As ProPublica reported, painkiller-funded researchers helped fuel America’s deadly addiction to opioids such as OxyContin and Vicodin. These academics, with quiet funding from major pain pill firms, encouraged doctors to over-prescribe these drugs for a range of pain relief issues, leading to where we stand today as the world’s biggest consumer of painkillers and the overdose capital of the planet. What does it say about medical academia today that many of that painkiller-funded researchers are now standing in the way of a safer alternative: smoking a joint.

Follow Lee Fang on Twitter: @lhfang

Photo by Brett Levin via Flickr

SunJack 14W solar charger & waterproof LightStick


Review: SunJack 14W solar charger & waterproof LightStick

This rugged portable solar charging system offers plenty of power for keeping your gadgets charged when off the grid, and when paired with the LightStick, can add power & light to an emergency kit.

There’s a fair amount of skepticism about many crowdfunded hardware projects, and with good reason. Some of them do prove essentially to be vaporware after all is said and done, more full of wishful thinking from those who truly believe their own marketingspeak. On the other hand, quite a few successful crowdfunded hardware products and companies do come through and deliver what they promised, and one case in point is this portable solar charger from SunJack, which reached its Kickstarter goal in May of 2014, and has even been extended with an additional light and power accessory, the LightStick.

I covered the initial crowdfunding campaign for SunJack last year (saying it “could be an effective and affordable solution to offgrid personal power”), and kept my eye on the company for a short time after it hit its goal. But it wasn’t until I got my hands on one of the units earlier this winter that I came to see that this little solar charger is indeed as well-designed as it claims to be. And along with the 14W solar charger, SunJack also sent one of their latest products, a lighting and power bank that can be used alone or as accessory to its solar chargers, which also impressed me with its features.

Review: SunJack 14W solar charger with 8000mAh battery pack

The SunJack doesn’t deviate much from what seems to be a common design approach to building portable solar chargers, which is to sew lightweight high-performance solar cells into a rugged nylon folding case, which is then designed to be quickly unfolded and hung up facing the sun to charge. A mesh pouch on the rear hosts the charging port and holds cables, the devices to be charged, and the battery pack, and a series of grommets along the edges of the panel allow for it to be attached just about anywhere for charging or transport.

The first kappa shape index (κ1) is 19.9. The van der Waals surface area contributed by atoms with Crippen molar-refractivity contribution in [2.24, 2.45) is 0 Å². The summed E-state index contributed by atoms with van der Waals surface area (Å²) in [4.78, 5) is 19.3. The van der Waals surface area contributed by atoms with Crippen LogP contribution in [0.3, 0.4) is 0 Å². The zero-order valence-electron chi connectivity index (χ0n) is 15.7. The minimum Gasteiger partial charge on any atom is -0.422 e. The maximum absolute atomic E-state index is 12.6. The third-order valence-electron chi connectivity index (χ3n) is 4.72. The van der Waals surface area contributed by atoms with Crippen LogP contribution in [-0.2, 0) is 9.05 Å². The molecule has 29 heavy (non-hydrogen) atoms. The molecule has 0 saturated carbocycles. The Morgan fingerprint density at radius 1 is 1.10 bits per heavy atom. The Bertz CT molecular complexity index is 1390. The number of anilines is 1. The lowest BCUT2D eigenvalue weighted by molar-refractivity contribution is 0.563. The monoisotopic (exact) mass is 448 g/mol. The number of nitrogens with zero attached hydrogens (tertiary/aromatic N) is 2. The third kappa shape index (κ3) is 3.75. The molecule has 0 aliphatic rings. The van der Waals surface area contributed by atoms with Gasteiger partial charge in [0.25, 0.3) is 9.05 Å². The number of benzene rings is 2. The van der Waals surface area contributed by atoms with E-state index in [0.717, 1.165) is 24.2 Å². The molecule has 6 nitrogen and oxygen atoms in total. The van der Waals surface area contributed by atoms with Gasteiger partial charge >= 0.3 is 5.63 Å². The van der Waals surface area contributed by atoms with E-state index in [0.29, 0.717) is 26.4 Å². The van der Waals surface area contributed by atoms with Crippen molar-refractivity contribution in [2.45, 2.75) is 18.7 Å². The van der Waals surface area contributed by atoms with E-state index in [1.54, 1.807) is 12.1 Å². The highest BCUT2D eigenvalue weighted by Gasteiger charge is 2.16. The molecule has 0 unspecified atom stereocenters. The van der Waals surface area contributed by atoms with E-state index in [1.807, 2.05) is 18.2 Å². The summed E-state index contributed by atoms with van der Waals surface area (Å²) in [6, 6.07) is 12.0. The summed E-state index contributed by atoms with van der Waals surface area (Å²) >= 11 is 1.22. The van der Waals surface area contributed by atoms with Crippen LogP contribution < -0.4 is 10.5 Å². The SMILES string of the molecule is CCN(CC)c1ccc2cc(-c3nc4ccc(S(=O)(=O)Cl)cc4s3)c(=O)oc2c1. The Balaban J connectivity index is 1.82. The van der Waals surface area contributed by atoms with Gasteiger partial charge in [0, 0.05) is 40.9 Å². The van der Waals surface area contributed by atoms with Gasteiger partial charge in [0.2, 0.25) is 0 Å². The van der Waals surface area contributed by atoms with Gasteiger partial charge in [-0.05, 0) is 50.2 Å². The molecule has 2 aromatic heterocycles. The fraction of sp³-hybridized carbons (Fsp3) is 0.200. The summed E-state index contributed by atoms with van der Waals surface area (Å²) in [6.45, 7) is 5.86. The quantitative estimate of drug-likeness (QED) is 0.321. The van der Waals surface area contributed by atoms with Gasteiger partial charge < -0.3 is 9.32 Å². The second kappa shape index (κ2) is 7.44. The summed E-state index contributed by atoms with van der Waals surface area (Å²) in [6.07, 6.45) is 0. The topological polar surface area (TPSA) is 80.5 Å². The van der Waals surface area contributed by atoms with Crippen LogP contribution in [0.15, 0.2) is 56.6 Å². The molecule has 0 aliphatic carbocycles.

© SunJack

The unit, which measures 6.75 inches by 9.25 inches by 1.75 inches (17.15cm by 23.50cm by 4.5cm) when folded, opens up to 30.75 inches long (78.11cm) to present the four solar panels to the sun, and with the included 8000mAh battery pack, weighs in at just about 2 pounds (907g), so it’s compact and light enough to fit into (or onto) a backpack or in an emergency preparedness kit.

According to the specs on the SunJack website, the 14W panel will fully charge the battery pack in about five hours of full sun, or can directly charge mobile devices (about 90 minutes for the average smartphone) from either of its 5V 2A USB ports. These times were right in line with what I experienced while using the unit, and although I usually prefer to charge the battery pack first and then charge my devices from that, I also tried charging my smartphone directly from the panels as well, and was pleasantly surprised to see how quickly it could recharge my phone in full sun.

The 8000mAh battery pack is a slim device, easily removable from the charger for slipping into a pocket or bag for convenient backup power while on the go, and includes an LED light and two USB charging ports (2A & 1A), and can also be charged via the grid with a micro-USB connection. Depending on the size of the device being charged, the lithium-polymer battery pack can deliver up to 8 full charges to mobile devices, and is rated at 1000 charge cycles.

At the price of just $150 for both the SunJack 14W solar charger and the 8000mAh battery, this unit offers lots of bang for your buck, as similarly-rated solar chargers (such as the Goal Zero 13W) can cost just as much, but are a bigger physical size and don’t include a battery pack.

The SunJack unit feels like a solid choice for anyone who wants a great affordable entry-level solar charger that doesn’t compromise on quality or features, and for those who want either a step up or step down in capacity, SunJack also makes a 20W unit (with dual 8000mAh batteries) that lists for $250, and a 7W unit with a 4000mAh battery for $100.

Review: SunJack Waterproof LightStick

While I do like the solar charger from SunJack, I was actually pretty impressed by the other product they sent me as well, the LightStick, because it packs both a handy lighting device and a backup battery into a single durable unit that would be just as at home in the home or garage as in the camping gear.